Headquarters of the PBOC, the central bank, is pictured in Beijing
Argentina secured $7.5 billion from the International Monetary Fund on Wednesday.
Some of the funds will be used to partially pay China back, sources told Reuters.
It will also be used to reimburse Qatar and the Development Bank of Latin America.
The $7.5 billion disbursement that Argentina secured from the International Monetary Fund this week will go towards partially repaying China for currency swap line borrowings, sources told Reuters.
As soon as this week, Argentina is expected to use some of its bailout money to funnel the equivalent of $1.7 billion back to the People’s Bank of China, after tapping $2.8 billion from the swap line in recent months.
The swap line, first established in 2009, has been a saving grace for Buenos Aires amid a severe dollar shortage and a financial crisis roiling its economy. Apart from helping meet repayment requirements on a separate 2018 IMF loan, the $18 billion line has also been used to pay for imports into Argentina.
Argentina is also using the latest IMF disbursement to pay back other lenders. That includes $1 billion borrowed from the Development Bank of Latin America (also known as CAF), and $775 million in special drawing rights from Qatar.
“The funds that will be disbursed today go in part to Qatar, to CAF and will lower the level of how much has been used from the swap line. Qatar will be paid in SDRs, China in yuan,” a source at Argentina’s central bank told Reuters, adding that the CAF loan will be repaid in dollars.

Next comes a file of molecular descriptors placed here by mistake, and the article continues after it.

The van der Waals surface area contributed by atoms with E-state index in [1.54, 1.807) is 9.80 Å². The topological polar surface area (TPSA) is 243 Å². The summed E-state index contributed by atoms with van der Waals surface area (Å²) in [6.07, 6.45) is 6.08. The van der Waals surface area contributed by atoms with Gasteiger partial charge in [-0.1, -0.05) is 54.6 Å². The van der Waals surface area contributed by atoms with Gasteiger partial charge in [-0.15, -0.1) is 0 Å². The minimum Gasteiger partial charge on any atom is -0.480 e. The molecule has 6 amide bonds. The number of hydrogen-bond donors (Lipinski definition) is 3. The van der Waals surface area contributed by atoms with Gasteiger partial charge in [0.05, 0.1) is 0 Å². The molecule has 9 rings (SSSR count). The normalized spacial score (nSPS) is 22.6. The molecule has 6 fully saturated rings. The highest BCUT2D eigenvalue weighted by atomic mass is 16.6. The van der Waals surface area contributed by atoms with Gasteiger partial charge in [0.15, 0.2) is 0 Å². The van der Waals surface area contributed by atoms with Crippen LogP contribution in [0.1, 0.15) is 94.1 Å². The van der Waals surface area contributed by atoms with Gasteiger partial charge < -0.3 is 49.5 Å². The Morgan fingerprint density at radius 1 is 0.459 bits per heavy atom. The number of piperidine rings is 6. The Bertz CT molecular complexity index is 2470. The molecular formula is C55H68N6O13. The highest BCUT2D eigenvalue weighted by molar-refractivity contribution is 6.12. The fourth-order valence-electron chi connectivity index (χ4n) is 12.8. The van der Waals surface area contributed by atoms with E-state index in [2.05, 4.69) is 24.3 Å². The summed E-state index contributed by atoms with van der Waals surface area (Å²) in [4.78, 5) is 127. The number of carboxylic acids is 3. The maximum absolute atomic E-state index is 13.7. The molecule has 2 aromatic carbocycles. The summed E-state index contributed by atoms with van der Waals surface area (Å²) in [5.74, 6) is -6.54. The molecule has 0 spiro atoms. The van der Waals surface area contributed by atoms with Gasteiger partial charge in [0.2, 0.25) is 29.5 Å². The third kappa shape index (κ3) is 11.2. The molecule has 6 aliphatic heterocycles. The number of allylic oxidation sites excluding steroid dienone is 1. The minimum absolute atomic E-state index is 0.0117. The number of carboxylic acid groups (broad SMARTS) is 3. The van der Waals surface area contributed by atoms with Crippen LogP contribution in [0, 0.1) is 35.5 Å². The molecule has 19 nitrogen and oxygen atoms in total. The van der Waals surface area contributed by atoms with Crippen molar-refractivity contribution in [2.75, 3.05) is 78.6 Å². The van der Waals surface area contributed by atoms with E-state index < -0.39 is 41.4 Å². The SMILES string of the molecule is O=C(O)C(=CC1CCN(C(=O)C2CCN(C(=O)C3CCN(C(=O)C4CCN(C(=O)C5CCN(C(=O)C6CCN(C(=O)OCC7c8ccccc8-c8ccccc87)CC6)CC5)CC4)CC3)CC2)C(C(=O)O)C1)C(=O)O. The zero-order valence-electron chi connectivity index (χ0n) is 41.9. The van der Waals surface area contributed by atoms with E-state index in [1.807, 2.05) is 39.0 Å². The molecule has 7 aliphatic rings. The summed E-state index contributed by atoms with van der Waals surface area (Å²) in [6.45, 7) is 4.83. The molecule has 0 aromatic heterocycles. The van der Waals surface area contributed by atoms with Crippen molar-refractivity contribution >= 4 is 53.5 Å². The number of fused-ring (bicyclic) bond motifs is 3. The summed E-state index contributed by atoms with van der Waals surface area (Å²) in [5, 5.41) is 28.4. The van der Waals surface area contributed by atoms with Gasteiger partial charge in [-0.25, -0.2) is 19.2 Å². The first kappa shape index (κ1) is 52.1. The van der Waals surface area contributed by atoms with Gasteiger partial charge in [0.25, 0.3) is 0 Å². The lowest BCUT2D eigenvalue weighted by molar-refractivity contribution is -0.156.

The IMF’s board approved the disbursement on Wednesday, which is part of a $44 billion program that is mostly being used to pay off an earlier IMF bailout. The next review is scheduled for November.
Fall will also be notable for Argentina’s upcoming presidential election, with mounting uncertainty of how this may impact the country’s commitment to pay back the IMF. Meanwhile, the eventual winner will also have to contend with the country’s triple-digit inflation and a collapse in the local peso.
Frontrunner Javier Milei has garnered support with an idea to ditch the peso for the US dollar, though this would be met with a number of legislative challenges.